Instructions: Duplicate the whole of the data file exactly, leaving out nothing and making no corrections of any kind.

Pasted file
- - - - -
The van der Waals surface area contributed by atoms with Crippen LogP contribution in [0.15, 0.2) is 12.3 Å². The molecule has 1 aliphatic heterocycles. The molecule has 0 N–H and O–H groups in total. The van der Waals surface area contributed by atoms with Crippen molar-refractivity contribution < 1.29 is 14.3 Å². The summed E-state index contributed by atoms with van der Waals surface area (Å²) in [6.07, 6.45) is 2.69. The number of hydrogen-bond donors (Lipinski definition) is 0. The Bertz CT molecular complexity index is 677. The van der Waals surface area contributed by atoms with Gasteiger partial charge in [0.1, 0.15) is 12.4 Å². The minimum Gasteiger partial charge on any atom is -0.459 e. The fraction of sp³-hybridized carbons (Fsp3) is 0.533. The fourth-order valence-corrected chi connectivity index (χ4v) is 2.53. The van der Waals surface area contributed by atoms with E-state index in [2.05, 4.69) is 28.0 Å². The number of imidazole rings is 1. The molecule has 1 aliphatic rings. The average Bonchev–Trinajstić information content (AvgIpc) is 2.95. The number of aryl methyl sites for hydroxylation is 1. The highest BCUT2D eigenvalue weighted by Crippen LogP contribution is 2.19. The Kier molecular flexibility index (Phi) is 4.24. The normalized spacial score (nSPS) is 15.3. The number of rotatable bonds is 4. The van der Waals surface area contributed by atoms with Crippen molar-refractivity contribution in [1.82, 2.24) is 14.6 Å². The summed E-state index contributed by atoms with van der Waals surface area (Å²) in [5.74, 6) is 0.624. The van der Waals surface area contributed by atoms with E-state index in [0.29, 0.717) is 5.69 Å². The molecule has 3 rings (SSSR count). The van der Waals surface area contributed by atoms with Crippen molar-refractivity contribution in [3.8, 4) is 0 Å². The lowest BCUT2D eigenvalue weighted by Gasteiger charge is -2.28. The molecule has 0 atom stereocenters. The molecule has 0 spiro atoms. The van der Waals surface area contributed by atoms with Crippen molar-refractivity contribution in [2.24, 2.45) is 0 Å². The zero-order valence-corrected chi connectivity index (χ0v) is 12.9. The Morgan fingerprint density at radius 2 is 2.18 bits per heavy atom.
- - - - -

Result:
The van der Waals surface area contributed by atoms with Crippen LogP contribution in [0.15, 0.2) is 12.3 Å². The molecule has 1 aliphatic heterocycles. The molecule has 0 N–H and O–H groups in total. The van der Waals surface area contributed by atoms with Crippen molar-refractivity contribution < 1.29 is 14.3 Å². The summed E-state index contributed by atoms with van der Waals surface area (Å²) in [6.07, 6.45) is 2.69. The number of hydrogen-bond donors (Lipinski definition) is 0. The Bertz CT molecular complexity index is 677. The van der Waals surface area contributed by atoms with Gasteiger partial charge in [0.1, 0.15) is 12.4 Å². The minimum Gasteiger partial charge on any atom is -0.459 e. The fraction of sp³-hybridized carbons (Fsp3) is 0.533. The fourth-order valence-corrected chi connectivity index (χ4v) is 2.53. The van der Waals surface area contributed by atoms with E-state index in [2.05, 4.69) is 28.0 Å². The number of imidazole rings is 1. The molecule has 1 aliphatic rings. The average Bonchev–Trinajstić information content (AvgIpc) is 2.95. The number of aryl methyl sites for hydroxylation is 1. The highest BCUT2D eigenvalue weighted by Crippen LogP contribution is 2.19. The Kier molecular flexibility index (Phi) is 4.24. The normalized spacial score (nSPS) is 15.3. The number of rotatable bonds is 4. The van der Waals surface area contributed by atoms with Crippen molar-refractivity contribution in [1.82, 2.24) is 14.6 Å². The summed E-state index contributed by atoms with van der Waals surface area (Å²) in [5.74, 6) is 0.624. The van der Waals surface area contributed by atoms with E-state index in [0.29, 0.717) is 5.69 Å². The molecule has 3 rings (SSSR count). The van der Waals surface area contributed by atoms with Crippen molar-refractivity contribution in [3.8, 4) is 0 Å². The lowest BCUT2D eigenvalue weighted by Gasteiger charge is -2.28. The molecule has 0 atom stereocenters. The molecule has 0 spiro atoms. The van der Waals surface area contributed by atoms with Crippen molar-refractivity contribution in [2.24, 2.45) is 0 Å². The zero-order valence-corrected chi connectivity index (χ0v) is 12.9. The Morgan fingerprint density at radius 2 is 2.18 bits per heavy atom.